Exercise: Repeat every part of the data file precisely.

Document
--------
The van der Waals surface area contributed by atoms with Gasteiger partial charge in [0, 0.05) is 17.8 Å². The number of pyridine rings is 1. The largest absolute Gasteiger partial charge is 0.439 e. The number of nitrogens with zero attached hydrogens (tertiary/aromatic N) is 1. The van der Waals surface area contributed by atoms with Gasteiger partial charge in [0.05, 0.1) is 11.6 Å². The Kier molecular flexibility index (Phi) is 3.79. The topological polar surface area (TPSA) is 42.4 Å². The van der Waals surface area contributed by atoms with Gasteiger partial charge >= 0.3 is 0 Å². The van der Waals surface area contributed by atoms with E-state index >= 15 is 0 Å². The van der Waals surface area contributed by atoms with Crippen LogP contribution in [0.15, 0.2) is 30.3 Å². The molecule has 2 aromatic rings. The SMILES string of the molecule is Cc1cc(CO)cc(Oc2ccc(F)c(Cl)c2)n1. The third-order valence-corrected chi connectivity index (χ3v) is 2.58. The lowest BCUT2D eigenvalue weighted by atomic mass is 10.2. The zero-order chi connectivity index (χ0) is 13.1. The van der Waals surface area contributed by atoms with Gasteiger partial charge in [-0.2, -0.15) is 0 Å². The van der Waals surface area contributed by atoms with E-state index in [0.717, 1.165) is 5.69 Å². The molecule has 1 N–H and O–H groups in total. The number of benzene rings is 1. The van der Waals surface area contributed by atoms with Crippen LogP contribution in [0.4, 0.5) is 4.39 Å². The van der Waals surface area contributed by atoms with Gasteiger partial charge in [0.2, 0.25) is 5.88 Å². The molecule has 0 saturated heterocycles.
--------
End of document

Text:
The van der Waals surface area contributed by atoms with Gasteiger partial charge in [0, 0.05) is 17.8 Å². The number of pyridine rings is 1. The largest absolute Gasteiger partial charge is 0.439 e. The number of nitrogens with zero attached hydrogens (tertiary/aromatic N) is 1. The van der Waals surface area contributed by atoms with Gasteiger partial charge in [0.05, 0.1) is 11.6 Å². The Kier molecular flexibility index (Phi) is 3.79. The topological polar surface area (TPSA) is 42.4 Å². The van der Waals surface area contributed by atoms with Gasteiger partial charge >= 0.3 is 0 Å². The van der Waals surface area contributed by atoms with E-state index >= 15 is 0 Å². The van der Waals surface area contributed by atoms with Crippen LogP contribution in [0.15, 0.2) is 30.3 Å². The molecule has 2 aromatic rings. The SMILES string of the molecule is Cc1cc(CO)cc(Oc2ccc(F)c(Cl)c2)n1. The third-order valence-corrected chi connectivity index (χ3v) is 2.58. The lowest BCUT2D eigenvalue weighted by atomic mass is 10.2. The zero-order chi connectivity index (χ0) is 13.1. The van der Waals surface area contributed by atoms with Gasteiger partial charge in [-0.2, -0.15) is 0 Å². The van der Waals surface area contributed by atoms with E-state index in [0.717, 1.165) is 5.69 Å². The molecule has 1 N–H and O–H groups in total. The number of benzene rings is 1. The van der Waals surface area contributed by atoms with Crippen LogP contribution in [0.4, 0.5) is 4.39 Å². The van der Waals surface area contributed by atoms with Gasteiger partial charge in [0.2, 0.25) is 5.88 Å². The molecule has 0 saturated heterocycles.